Unsure about investing in an Enterprise Resource Planning system? A formal return-on-investment (ROI) study can give you the information you need to make the right decision. Sheldon Needle, president of CTSGuides, shares his insights on when and why companies should consider in-depth ROI assessments for ERP planning.
As most of us know, Return on Investment (ROI) is the standard for measuring the value of an investment of any kind. When you’re looking at making a major investment in a new ERP system, you’re undertaking a project that could make — or break — your company. How much will you spend to acquire and implement it? How long will it take for benefits to overtake your investment costs?
To properly compute ROI, a multitude of factors must be considered. Some of these factors are well known; others are much harder to evaluate. For a variety of reasons, many companies don’t bother with a formal ROI study. They’ll do some quick computations on the back of an envelope and make a decision based on that. In my experience, it’s worth the time and effort to go through a formal ROI study before making a major investment in ERP. Here are some of my thoughts on when and why it’s worth the time and effort to undertake a formal ROI study.
Smaller companies may not want to bother with a formal study. A good ROI case can be made for ERP if, for example, a company has trouble controlling its inventory because it lacks an automated inventory control system. This was the case for my company a while back. I purchased a minicomputer system that provided basic real-time inventory data. Within 18 months our revenues grew 100% — while our inventory investment had grown only 25% to meet demand. We saw a huge positive impact on our cash flow and a very high ROI that paid for our entire hardware and software investment within two years.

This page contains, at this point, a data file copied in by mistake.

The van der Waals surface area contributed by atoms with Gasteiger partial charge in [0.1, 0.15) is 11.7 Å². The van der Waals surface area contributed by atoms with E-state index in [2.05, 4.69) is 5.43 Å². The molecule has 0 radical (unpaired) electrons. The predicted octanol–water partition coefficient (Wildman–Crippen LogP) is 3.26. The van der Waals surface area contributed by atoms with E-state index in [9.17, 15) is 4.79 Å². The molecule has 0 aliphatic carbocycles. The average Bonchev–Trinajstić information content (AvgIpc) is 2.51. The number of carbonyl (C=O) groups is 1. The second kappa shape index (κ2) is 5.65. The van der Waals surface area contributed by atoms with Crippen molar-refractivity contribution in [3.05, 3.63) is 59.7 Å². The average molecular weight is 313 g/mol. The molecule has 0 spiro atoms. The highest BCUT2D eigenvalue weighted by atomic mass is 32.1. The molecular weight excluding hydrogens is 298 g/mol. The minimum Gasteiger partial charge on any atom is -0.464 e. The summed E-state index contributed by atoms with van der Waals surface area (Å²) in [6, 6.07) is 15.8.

A question of survival
Another instance in which a formal ROI study may not be needed is when a company clearly needs a new ERP system for long-term survival. I’m talking about a situation in which an ERP system is needed to have productive office staff, warehouse and plant operation so a company will be competitive in terms of product pricing, quality and service.
The role of Business Process Reengineering in ERP choice
Business technology can improve a company’s revenue in any number of ways, including:
- Gaining more customers through cost efficiencies that enable competitive pricing
- Greater shop throughput so human and machine resources can be used optimally
- Real-time statistical reporting of machine efficiencies and throughput with quality variances
- More effective communication through alerts, document access, and real-time shop floor reports, etc.